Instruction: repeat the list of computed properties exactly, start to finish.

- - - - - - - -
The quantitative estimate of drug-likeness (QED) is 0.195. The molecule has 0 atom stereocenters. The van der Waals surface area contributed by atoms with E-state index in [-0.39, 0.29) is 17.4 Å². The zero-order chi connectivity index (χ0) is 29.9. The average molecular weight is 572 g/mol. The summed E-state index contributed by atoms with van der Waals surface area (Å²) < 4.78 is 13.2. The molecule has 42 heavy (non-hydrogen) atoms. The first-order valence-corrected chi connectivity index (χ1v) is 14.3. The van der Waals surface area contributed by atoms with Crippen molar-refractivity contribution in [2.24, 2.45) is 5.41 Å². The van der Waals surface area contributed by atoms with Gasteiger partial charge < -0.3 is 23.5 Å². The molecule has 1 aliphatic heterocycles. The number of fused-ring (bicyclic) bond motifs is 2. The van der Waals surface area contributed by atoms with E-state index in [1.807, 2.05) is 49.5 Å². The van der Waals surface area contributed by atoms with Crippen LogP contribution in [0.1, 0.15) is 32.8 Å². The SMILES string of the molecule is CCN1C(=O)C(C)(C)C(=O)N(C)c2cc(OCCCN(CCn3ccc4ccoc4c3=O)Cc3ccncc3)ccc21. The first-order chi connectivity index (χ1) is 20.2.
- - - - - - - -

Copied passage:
The quantitative estimate of drug-likeness (QED) is 0.195. The molecule has 0 atom stereocenters. The van der Waals surface area contributed by atoms with E-state index in [-0.39, 0.29) is 17.4 Å². The zero-order chi connectivity index (χ0) is 29.9. The average molecular weight is 572 g/mol. The summed E-state index contributed by atoms with van der Waals surface area (Å²) < 4.78 is 13.2. The molecule has 42 heavy (non-hydrogen) atoms. The first-order valence-corrected chi connectivity index (χ1v) is 14.3. The van der Waals surface area contributed by atoms with Crippen molar-refractivity contribution in [2.24, 2.45) is 5.41 Å². The van der Waals surface area contributed by atoms with Gasteiger partial charge < -0.3 is 23.5 Å². The molecule has 1 aliphatic heterocycles. The number of fused-ring (bicyclic) bond motifs is 2. The van der Waals surface area contributed by atoms with E-state index in [1.807, 2.05) is 49.5 Å². The van der Waals surface area contributed by atoms with Crippen LogP contribution in [0.1, 0.15) is 32.8 Å². The SMILES string of the molecule is CCN1C(=O)C(C)(C)C(=O)N(C)c2cc(OCCCN(CCn3ccc4ccoc4c3=O)Cc3ccncc3)ccc21. The first-order chi connectivity index (χ1) is 20.2.